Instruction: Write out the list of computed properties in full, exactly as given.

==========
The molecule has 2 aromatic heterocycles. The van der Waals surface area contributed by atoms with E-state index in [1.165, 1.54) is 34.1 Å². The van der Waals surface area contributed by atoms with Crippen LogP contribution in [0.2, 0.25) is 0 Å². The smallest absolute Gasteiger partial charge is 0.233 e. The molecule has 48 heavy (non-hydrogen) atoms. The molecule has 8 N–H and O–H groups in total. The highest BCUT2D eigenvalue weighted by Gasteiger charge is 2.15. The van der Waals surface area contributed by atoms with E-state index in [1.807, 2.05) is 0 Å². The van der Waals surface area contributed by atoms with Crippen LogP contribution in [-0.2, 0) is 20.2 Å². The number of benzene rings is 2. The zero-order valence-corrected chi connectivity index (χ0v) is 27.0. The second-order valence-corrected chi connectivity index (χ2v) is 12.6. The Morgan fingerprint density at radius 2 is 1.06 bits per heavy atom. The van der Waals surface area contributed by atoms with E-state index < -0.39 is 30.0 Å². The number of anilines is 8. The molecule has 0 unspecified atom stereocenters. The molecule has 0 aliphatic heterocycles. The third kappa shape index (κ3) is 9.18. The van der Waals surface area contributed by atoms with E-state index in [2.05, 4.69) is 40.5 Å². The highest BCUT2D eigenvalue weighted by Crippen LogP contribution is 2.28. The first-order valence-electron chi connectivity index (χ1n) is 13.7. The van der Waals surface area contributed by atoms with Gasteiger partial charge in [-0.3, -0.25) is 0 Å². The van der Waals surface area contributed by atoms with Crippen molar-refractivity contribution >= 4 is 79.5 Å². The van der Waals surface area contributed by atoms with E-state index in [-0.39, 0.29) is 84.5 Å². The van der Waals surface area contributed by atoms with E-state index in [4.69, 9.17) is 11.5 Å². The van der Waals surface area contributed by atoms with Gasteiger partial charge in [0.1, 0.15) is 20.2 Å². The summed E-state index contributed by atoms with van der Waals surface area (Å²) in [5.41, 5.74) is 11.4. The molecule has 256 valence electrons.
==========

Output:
The molecule has 2 aromatic heterocycles. The van der Waals surface area contributed by atoms with E-state index in [1.165, 1.54) is 34.1 Å². The van der Waals surface area contributed by atoms with Crippen LogP contribution in [0.2, 0.25) is 0 Å². The smallest absolute Gasteiger partial charge is 0.233 e. The molecule has 48 heavy (non-hydrogen) atoms. The molecule has 8 N–H and O–H groups in total. The highest BCUT2D eigenvalue weighted by Gasteiger charge is 2.15. The van der Waals surface area contributed by atoms with E-state index in [1.807, 2.05) is 0 Å². The van der Waals surface area contributed by atoms with Crippen LogP contribution in [-0.2, 0) is 20.2 Å². The number of benzene rings is 2. The zero-order valence-corrected chi connectivity index (χ0v) is 27.0. The second-order valence-corrected chi connectivity index (χ2v) is 12.6. The Morgan fingerprint density at radius 2 is 1.06 bits per heavy atom. The van der Waals surface area contributed by atoms with E-state index < -0.39 is 30.0 Å². The number of anilines is 8. The molecule has 0 unspecified atom stereocenters. The molecule has 0 aliphatic heterocycles. The third kappa shape index (κ3) is 9.18. The van der Waals surface area contributed by atoms with E-state index in [2.05, 4.69) is 40.5 Å². The highest BCUT2D eigenvalue weighted by Crippen LogP contribution is 2.28. The first-order valence-electron chi connectivity index (χ1n) is 13.7. The van der Waals surface area contributed by atoms with Gasteiger partial charge in [-0.3, -0.25) is 0 Å². The van der Waals surface area contributed by atoms with Crippen molar-refractivity contribution >= 4 is 79.5 Å². The van der Waals surface area contributed by atoms with E-state index in [-0.39, 0.29) is 84.5 Å². The van der Waals surface area contributed by atoms with E-state index in [4.69, 9.17) is 11.5 Å². The van der Waals surface area contributed by atoms with Gasteiger partial charge in [0.1, 0.15) is 20.2 Å². The summed E-state index contributed by atoms with van der Waals surface area (Å²) in [5.41, 5.74) is 11.4. The molecule has 256 valence electrons.